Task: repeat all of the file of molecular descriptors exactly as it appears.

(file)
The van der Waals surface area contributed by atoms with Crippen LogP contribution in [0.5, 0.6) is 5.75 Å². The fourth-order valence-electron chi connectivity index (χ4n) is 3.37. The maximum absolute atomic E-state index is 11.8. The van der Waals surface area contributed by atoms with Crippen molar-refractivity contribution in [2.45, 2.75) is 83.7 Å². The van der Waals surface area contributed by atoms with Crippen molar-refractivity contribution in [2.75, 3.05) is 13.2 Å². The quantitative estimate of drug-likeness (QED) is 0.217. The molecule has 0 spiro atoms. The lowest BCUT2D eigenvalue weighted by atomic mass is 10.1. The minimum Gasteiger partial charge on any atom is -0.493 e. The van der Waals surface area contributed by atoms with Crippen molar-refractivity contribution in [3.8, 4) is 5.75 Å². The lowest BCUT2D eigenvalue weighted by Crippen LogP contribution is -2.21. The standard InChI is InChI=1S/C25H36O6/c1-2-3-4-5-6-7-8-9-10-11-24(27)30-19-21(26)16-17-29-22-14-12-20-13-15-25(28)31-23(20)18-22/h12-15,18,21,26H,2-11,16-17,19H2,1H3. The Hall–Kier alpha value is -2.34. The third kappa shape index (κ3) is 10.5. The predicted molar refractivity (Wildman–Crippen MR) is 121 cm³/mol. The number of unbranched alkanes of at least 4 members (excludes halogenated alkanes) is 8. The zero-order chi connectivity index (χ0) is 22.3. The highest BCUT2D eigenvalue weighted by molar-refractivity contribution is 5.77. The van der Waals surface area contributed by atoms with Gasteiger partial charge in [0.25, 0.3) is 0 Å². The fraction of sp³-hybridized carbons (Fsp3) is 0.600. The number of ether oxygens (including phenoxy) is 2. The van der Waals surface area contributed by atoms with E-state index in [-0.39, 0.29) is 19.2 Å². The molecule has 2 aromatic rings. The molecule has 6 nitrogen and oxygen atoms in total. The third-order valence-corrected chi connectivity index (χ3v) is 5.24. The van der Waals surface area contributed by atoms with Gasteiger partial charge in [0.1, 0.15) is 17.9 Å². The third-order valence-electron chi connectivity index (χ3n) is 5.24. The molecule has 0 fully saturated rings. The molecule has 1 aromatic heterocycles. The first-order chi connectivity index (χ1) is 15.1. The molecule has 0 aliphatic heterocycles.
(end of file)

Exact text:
The van der Waals surface area contributed by atoms with Crippen LogP contribution in [0.5, 0.6) is 5.75 Å². The fourth-order valence-electron chi connectivity index (χ4n) is 3.37. The maximum absolute atomic E-state index is 11.8. The van der Waals surface area contributed by atoms with Crippen molar-refractivity contribution in [2.45, 2.75) is 83.7 Å². The van der Waals surface area contributed by atoms with Crippen molar-refractivity contribution in [2.75, 3.05) is 13.2 Å². The quantitative estimate of drug-likeness (QED) is 0.217. The molecule has 0 spiro atoms. The lowest BCUT2D eigenvalue weighted by atomic mass is 10.1. The minimum Gasteiger partial charge on any atom is -0.493 e. The van der Waals surface area contributed by atoms with Crippen molar-refractivity contribution in [3.8, 4) is 5.75 Å². The lowest BCUT2D eigenvalue weighted by Crippen LogP contribution is -2.21. The standard InChI is InChI=1S/C25H36O6/c1-2-3-4-5-6-7-8-9-10-11-24(27)30-19-21(26)16-17-29-22-14-12-20-13-15-25(28)31-23(20)18-22/h12-15,18,21,26H,2-11,16-17,19H2,1H3. The Hall–Kier alpha value is -2.34. The third kappa shape index (κ3) is 10.5. The predicted molar refractivity (Wildman–Crippen MR) is 121 cm³/mol. The number of unbranched alkanes of at least 4 members (excludes halogenated alkanes) is 8. The zero-order chi connectivity index (χ0) is 22.3. The highest BCUT2D eigenvalue weighted by molar-refractivity contribution is 5.77. The van der Waals surface area contributed by atoms with Gasteiger partial charge in [0.25, 0.3) is 0 Å². The fraction of sp³-hybridized carbons (Fsp3) is 0.600. The number of ether oxygens (including phenoxy) is 2. The van der Waals surface area contributed by atoms with E-state index in [-0.39, 0.29) is 19.2 Å². The molecule has 2 aromatic rings. The molecule has 6 nitrogen and oxygen atoms in total. The third-order valence-corrected chi connectivity index (χ3v) is 5.24. The van der Waals surface area contributed by atoms with Gasteiger partial charge in [0.1, 0.15) is 17.9 Å². The third-order valence-electron chi connectivity index (χ3n) is 5.24. The molecule has 0 fully saturated rings. The molecule has 1 aromatic heterocycles. The first-order chi connectivity index (χ1) is 15.1. The molecule has 0 aliphatic heterocycles.